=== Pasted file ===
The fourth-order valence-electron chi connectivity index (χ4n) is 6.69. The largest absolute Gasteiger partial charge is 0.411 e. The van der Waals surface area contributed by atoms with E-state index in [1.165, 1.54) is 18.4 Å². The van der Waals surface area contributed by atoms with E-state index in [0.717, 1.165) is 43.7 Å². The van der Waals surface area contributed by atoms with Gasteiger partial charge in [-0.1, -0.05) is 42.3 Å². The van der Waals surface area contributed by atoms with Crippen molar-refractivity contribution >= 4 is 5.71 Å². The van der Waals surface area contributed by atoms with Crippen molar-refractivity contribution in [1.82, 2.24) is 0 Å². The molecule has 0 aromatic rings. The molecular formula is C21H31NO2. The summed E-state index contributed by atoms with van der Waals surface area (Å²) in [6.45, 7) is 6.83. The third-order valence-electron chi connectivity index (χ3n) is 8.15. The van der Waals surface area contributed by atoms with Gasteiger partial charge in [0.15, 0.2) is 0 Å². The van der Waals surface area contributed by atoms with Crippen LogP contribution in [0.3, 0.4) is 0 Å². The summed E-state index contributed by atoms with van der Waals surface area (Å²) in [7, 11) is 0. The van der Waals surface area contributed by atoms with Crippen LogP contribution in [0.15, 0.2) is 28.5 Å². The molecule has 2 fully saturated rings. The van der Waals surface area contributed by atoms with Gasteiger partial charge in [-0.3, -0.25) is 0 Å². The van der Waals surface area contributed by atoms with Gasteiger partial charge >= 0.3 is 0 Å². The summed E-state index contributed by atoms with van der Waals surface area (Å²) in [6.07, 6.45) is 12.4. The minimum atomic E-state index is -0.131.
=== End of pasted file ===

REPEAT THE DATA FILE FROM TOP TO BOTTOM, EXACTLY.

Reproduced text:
The fourth-order valence-electron chi connectivity index (χ4n) is 6.69. The largest absolute Gasteiger partial charge is 0.411 e. The van der Waals surface area contributed by atoms with E-state index in [1.165, 1.54) is 18.4 Å². The van der Waals surface area contributed by atoms with E-state index in [0.717, 1.165) is 43.7 Å². The van der Waals surface area contributed by atoms with Gasteiger partial charge in [-0.1, -0.05) is 42.3 Å². The van der Waals surface area contributed by atoms with Crippen molar-refractivity contribution >= 4 is 5.71 Å². The van der Waals surface area contributed by atoms with Crippen molar-refractivity contribution in [1.82, 2.24) is 0 Å². The molecule has 0 aromatic rings. The molecular formula is C21H31NO2. The summed E-state index contributed by atoms with van der Waals surface area (Å²) in [6.45, 7) is 6.83. The third-order valence-electron chi connectivity index (χ3n) is 8.15. The van der Waals surface area contributed by atoms with Gasteiger partial charge in [0.15, 0.2) is 0 Å². The van der Waals surface area contributed by atoms with Crippen LogP contribution in [0.3, 0.4) is 0 Å². The summed E-state index contributed by atoms with van der Waals surface area (Å²) in [7, 11) is 0. The van der Waals surface area contributed by atoms with Crippen LogP contribution in [0.15, 0.2) is 28.5 Å². The molecule has 2 fully saturated rings. The van der Waals surface area contributed by atoms with Gasteiger partial charge in [-0.3, -0.25) is 0 Å². The van der Waals surface area contributed by atoms with Gasteiger partial charge >= 0.3 is 0 Å². The summed E-state index contributed by atoms with van der Waals surface area (Å²) in [6.07, 6.45) is 12.4. The minimum atomic E-state index is -0.131.